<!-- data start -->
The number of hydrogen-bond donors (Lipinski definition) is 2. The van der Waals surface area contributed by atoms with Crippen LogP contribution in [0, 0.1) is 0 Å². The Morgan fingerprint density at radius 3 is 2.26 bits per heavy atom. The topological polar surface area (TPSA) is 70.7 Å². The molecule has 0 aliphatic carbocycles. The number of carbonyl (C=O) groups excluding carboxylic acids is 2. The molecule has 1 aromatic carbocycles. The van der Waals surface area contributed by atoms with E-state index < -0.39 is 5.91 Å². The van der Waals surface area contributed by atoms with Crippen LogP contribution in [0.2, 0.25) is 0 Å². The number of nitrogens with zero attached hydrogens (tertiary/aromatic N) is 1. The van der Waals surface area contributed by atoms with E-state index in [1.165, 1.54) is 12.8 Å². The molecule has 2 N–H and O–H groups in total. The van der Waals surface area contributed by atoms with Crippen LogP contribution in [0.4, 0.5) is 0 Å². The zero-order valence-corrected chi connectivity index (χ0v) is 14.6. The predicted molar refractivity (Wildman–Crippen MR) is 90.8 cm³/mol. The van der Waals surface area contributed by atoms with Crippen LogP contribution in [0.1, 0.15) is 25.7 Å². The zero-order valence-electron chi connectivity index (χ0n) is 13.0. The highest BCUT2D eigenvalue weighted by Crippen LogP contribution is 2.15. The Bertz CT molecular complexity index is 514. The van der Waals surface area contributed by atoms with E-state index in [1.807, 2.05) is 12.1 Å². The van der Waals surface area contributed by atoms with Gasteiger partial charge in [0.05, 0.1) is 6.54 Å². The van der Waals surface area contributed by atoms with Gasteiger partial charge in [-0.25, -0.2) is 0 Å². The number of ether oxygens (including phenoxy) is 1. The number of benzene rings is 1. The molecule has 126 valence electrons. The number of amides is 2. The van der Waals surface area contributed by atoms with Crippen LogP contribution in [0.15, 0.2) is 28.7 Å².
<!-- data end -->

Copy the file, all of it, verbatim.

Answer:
The number of hydrogen-bond donors (Lipinski definition) is 2. The van der Waals surface area contributed by atoms with Crippen LogP contribution in [0, 0.1) is 0 Å². The Morgan fingerprint density at radius 3 is 2.26 bits per heavy atom. The topological polar surface area (TPSA) is 70.7 Å². The molecule has 0 aliphatic carbocycles. The number of carbonyl (C=O) groups excluding carboxylic acids is 2. The molecule has 1 aromatic carbocycles. The van der Waals surface area contributed by atoms with E-state index < -0.39 is 5.91 Å². The van der Waals surface area contributed by atoms with Crippen LogP contribution in [0.2, 0.25) is 0 Å². The number of nitrogens with zero attached hydrogens (tertiary/aromatic N) is 1. The van der Waals surface area contributed by atoms with E-state index in [1.165, 1.54) is 12.8 Å². The molecule has 2 N–H and O–H groups in total. The van der Waals surface area contributed by atoms with Crippen LogP contribution in [0.4, 0.5) is 0 Å². The zero-order valence-corrected chi connectivity index (χ0v) is 14.6. The predicted molar refractivity (Wildman–Crippen MR) is 90.8 cm³/mol. The van der Waals surface area contributed by atoms with Crippen LogP contribution in [0.1, 0.15) is 25.7 Å². The zero-order valence-electron chi connectivity index (χ0n) is 13.0. The highest BCUT2D eigenvalue weighted by Crippen LogP contribution is 2.15. The Bertz CT molecular complexity index is 514. The van der Waals surface area contributed by atoms with E-state index in [1.807, 2.05) is 12.1 Å². The van der Waals surface area contributed by atoms with Gasteiger partial charge in [0.05, 0.1) is 6.54 Å². The van der Waals surface area contributed by atoms with Gasteiger partial charge in [-0.25, -0.2) is 0 Å². The number of ether oxygens (including phenoxy) is 1. The number of benzene rings is 1. The molecule has 126 valence electrons. The number of amides is 2. The van der Waals surface area contributed by atoms with Crippen LogP contribution in [0.15, 0.2) is 28.7 Å².